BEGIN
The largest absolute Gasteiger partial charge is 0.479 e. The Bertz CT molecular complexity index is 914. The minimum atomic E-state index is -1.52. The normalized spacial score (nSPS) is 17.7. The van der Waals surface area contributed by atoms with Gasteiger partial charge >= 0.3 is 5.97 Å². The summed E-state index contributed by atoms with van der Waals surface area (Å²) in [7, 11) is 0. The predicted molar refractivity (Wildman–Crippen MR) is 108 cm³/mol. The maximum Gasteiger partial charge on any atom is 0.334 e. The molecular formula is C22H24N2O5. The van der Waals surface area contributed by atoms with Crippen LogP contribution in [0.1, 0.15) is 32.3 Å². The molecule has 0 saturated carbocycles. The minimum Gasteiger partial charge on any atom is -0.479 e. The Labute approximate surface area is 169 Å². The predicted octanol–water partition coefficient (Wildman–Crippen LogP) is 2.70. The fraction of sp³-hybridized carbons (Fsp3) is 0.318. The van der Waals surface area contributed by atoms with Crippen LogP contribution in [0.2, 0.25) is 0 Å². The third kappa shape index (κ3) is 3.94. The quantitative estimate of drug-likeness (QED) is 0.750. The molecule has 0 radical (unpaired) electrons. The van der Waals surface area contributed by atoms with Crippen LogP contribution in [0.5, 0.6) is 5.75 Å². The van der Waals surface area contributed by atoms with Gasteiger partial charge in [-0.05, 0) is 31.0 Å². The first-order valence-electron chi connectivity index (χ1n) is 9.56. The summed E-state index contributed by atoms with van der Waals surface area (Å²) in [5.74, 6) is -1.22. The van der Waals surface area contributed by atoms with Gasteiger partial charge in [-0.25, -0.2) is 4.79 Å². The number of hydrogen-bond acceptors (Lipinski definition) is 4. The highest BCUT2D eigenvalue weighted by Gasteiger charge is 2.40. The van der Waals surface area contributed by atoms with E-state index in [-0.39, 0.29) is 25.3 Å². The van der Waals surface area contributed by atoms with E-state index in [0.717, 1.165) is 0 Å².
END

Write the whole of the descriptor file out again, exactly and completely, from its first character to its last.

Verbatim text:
The largest absolute Gasteiger partial charge is 0.479 e. The Bertz CT molecular complexity index is 914. The minimum atomic E-state index is -1.52. The normalized spacial score (nSPS) is 17.7. The van der Waals surface area contributed by atoms with Gasteiger partial charge >= 0.3 is 5.97 Å². The summed E-state index contributed by atoms with van der Waals surface area (Å²) in [7, 11) is 0. The predicted molar refractivity (Wildman–Crippen MR) is 108 cm³/mol. The maximum Gasteiger partial charge on any atom is 0.334 e. The molecular formula is C22H24N2O5. The van der Waals surface area contributed by atoms with Crippen LogP contribution in [0.1, 0.15) is 32.3 Å². The molecule has 0 saturated carbocycles. The minimum Gasteiger partial charge on any atom is -0.479 e. The Labute approximate surface area is 169 Å². The predicted octanol–water partition coefficient (Wildman–Crippen LogP) is 2.70. The fraction of sp³-hybridized carbons (Fsp3) is 0.318. The van der Waals surface area contributed by atoms with Crippen LogP contribution in [0.2, 0.25) is 0 Å². The third kappa shape index (κ3) is 3.94. The quantitative estimate of drug-likeness (QED) is 0.750. The molecule has 0 radical (unpaired) electrons. The van der Waals surface area contributed by atoms with Crippen LogP contribution in [0.5, 0.6) is 5.75 Å². The van der Waals surface area contributed by atoms with Gasteiger partial charge in [-0.05, 0) is 31.0 Å². The first-order valence-electron chi connectivity index (χ1n) is 9.56. The summed E-state index contributed by atoms with van der Waals surface area (Å²) in [5.74, 6) is -1.22. The van der Waals surface area contributed by atoms with Gasteiger partial charge in [-0.25, -0.2) is 4.79 Å². The number of hydrogen-bond acceptors (Lipinski definition) is 4. The highest BCUT2D eigenvalue weighted by Gasteiger charge is 2.40. The van der Waals surface area contributed by atoms with E-state index in [-0.39, 0.29) is 25.3 Å². The van der Waals surface area contributed by atoms with E-state index in [0.717, 1.165) is 0 Å².